chess publishing in latex, starting

I’m experimenting with LaTeX and chess. As there is no “for dummies” information in internet, my notes (even if incorrect) could be useful for beginners.

So, the step 1. Print some game or some position.

I opened “LaTeX Graphics Companion” (first edition, 1999, probably I should upgrade) and read about chess. The package I needed is named (surprise!) chess.

It’s a real monster. You put the moves in, and the package automatically traces how the figures move (including en passant etc). At any moment, it can typeset a diagramm. Very impressive!

It’s an overkill for me. All I need is diagramms. And after I found that the symbol “|” has a special meaning and can conflict with the usual use, I decided to find something else.

There is a number of chess-packages on CTAN. However, it was easy to minimize the choice. As the important question for me is “how to select/change a chess font”, I immediately was interested in the actively developing packages:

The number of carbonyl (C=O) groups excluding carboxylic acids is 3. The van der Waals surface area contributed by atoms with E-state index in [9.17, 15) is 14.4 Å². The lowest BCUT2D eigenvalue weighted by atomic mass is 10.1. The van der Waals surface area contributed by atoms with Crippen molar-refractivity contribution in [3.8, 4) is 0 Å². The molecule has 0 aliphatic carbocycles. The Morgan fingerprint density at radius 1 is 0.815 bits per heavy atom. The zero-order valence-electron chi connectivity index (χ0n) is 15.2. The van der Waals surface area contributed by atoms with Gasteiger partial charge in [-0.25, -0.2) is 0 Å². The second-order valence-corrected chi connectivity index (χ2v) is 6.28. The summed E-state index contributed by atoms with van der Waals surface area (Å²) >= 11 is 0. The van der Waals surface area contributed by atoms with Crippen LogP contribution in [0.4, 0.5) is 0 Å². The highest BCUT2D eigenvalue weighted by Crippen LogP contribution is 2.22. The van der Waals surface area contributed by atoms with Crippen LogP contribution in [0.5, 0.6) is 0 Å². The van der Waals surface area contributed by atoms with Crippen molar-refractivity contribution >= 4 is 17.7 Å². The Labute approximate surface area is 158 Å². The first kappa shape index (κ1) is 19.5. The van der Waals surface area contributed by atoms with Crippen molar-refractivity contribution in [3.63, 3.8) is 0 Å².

* enpassant, a collection of type1 chessfonts ready for TeX, and
* chessfss, chess fontselection scheme.

The author is Ulrike Fischer, the both packages are not in TeX Live, only on CTAN. In the package notes, it is said that the font collection is supported by the package “skak”:

* skak, fonts and macros for typesetting chess games.

The package “skak” seems an improvement of “chess”. It is included in TeX Live. The package provides sample files as documentation, this is enough to start using the package. The first steps are even easier with this program:

* Pgn2ltx – A program for converting PGN (Portable Game Notation) data into a LaTeX input file. By Dirk Baechle, GPL2.

At the end, one more useful link:

* EN PASSANT – Nørresundby Chess Club. En Passant is a chess site with free chess software and resources for chess publishing like chess fonts, diagram utilities, graphics and more. En Passant is the homepage of Nørresundby Chess Club in Denmark.

TODO: check that I really can change chess fonts.

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